But that defense right there has helped us a lot this season, too, with how we’ve adjusted with the motion on different things.

So, listen, there’s going to be things — like you can’t stop every play every time, you just can’t. ‘But you guys got beat on it earlier in the year.’ Yeah, we’ve gotten beat on a lot of different things throughout the year. Like, you give a little, you get a little.

You’re not going to be able to stop every single thing. You want to try to do your best to do that, but in that particular case they got us on that second one and hats off to them.

Q. When you’re looking to replace the opposite side coordinator, you’ve said before that the scheme that Jonathan Gannon runs is the one that you want. So, in replacing him, are you going to maintain that scheme, or do you want to just find the best guy possible and go with his scheme? (Jeff McLane)

COACH SIRIANNI: There’s core values that I have — not core values; you know what my core values are. There are core thought processes that I have on defense. So, there’s going to be things that, yes, do I like a lot of the things that we’re doing on there? Yes, I do.

You think you’re going to see that I really believe in, you know this, that I really believe in the turnover differential, I really believe in the explosive-play differential. There are things of that nature of that defense that I like.

Then there’s going to be things situationally that are non-negotiables. I guess, to say with me, whether it’s third-and-long, whether it’s tight red zone, whether it’s two-minute, end-of-game plays, whether it’s four-minute defense backed up.

I’m naturally going to have things that I’m going to require the next defensive coordinator to do. But I also know that I’m hiring somebody to do their job to the best of their abilities, and that’s why I’m hiring them.

Again, it’s all going to look a little bit different, no matter if you bring Jonathan’s twin brother in, which he doesn’t have — if you brought him in, it’s still going to look a little different when that guy calls it as opposed to Coach Gannon.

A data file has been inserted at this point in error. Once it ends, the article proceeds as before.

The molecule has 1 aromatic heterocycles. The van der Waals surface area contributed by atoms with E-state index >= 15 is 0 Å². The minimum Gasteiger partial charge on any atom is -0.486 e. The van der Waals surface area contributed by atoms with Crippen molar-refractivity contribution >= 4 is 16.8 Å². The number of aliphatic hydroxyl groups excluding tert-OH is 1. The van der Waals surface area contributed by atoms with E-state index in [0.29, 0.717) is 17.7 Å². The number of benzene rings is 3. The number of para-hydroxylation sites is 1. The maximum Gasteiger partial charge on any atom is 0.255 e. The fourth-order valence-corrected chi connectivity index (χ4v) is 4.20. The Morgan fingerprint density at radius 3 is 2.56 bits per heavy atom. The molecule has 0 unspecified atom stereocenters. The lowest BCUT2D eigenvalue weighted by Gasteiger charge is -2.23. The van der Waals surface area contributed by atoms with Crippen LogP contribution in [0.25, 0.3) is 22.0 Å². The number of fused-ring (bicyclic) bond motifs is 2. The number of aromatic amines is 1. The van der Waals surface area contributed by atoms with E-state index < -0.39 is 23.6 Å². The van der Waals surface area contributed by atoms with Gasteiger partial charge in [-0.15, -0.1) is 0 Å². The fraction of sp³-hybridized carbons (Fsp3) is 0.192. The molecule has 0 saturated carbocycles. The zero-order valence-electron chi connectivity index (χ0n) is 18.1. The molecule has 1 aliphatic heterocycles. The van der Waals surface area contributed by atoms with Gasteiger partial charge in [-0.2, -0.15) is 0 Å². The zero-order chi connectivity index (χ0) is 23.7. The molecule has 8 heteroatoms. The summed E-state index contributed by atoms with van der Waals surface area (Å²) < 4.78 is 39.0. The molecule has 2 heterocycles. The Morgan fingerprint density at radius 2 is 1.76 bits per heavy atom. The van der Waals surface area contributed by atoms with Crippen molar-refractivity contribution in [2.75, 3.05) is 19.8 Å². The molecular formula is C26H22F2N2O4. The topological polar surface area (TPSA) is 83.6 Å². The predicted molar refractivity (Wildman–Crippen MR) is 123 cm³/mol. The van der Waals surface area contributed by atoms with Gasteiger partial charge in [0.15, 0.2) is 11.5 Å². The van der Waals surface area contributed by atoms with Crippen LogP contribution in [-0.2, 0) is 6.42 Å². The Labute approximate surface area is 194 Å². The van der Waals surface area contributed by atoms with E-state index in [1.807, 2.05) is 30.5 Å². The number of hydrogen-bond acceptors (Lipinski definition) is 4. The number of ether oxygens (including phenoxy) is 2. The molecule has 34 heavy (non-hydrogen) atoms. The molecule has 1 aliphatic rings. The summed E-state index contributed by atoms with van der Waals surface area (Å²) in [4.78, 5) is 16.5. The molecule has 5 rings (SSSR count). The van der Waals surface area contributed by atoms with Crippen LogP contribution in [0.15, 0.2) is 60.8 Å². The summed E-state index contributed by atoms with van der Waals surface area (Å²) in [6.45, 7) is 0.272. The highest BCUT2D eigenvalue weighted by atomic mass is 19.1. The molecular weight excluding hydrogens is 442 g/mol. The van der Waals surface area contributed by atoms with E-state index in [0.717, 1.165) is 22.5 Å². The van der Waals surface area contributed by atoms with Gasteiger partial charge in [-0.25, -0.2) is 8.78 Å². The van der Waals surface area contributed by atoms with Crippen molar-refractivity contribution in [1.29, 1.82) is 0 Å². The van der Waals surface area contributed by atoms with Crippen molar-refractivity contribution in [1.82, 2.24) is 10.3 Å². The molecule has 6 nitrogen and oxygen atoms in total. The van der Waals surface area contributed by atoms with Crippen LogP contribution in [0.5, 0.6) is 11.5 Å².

So, there’s going to be little changes, little differences. But, again, I guess my long way of answering that is I’m not opposed to changing. I’m going to do what’s best for the Eagles. We have great in-house candidates.

There are candidates outside that we know — there’s a lot of good football coaches out there that we know there as well. Again, there’s going to be core — not as much as the offense, like, where Shane leaves and I’m saying, here’s the offensive scheme that we’re running.

But with the defense, we’re hiring the guy to do his job. I do have core beliefs that I don’t want to change intermixed with that. But he’s still got to do the job to his best ability — to do his job whoever that may be.

Q. No matter who the new offensive coordinator, whether it’s Quarterbacks Coach Brian Johnson or someone else, will you have that guy call the plays? Do you like the setup? (Reuben Frank)

COACH SIRIANNI: I do. It does help me manage the game better, in my opinion. It helps me interact with the players more on the sideline. And it helps me be able to discuss something that, with somebody upstairs, to get on the defensive headset when the offense is up, vice versa.

Yes, that will be my intent to — the next offensive coordinator to call the game. I feel like we’ve seen benefits from that. I just feel like my ability to manage the game — I feel like I do a better job managing the game when I don’t have — and some guys do it and they do a great job of it. And I’m highly impressed by that.

For me, what works is this. And I’ll continue doing it that way. That’s the plan.

Q. What impressed you the most about Eagles quarterbacks coach Brian Johnson this year? And when you look at Jalen’s growth, how much was his input helpful? (Dave Zangaro)

COACH SIRIANNI: Huge, huge. It starts with the relationships that we have with the players. And Brian stepped right in here and had a great relationship with our quarterback dating back to when our quarterback was, however old he was, two years old.

So the relationship means a lot. And the trust was automatically there. Sometimes you have to develop the trust. A lot of times you have to develop the trust, but that was there.

And then with that, Brian’s great with, not just Jalen, with everybody. He can adapt and just be able to connect with anybody on our roster. And that’s offensively and defensively. And that’s one thing that I think Brian’s special at.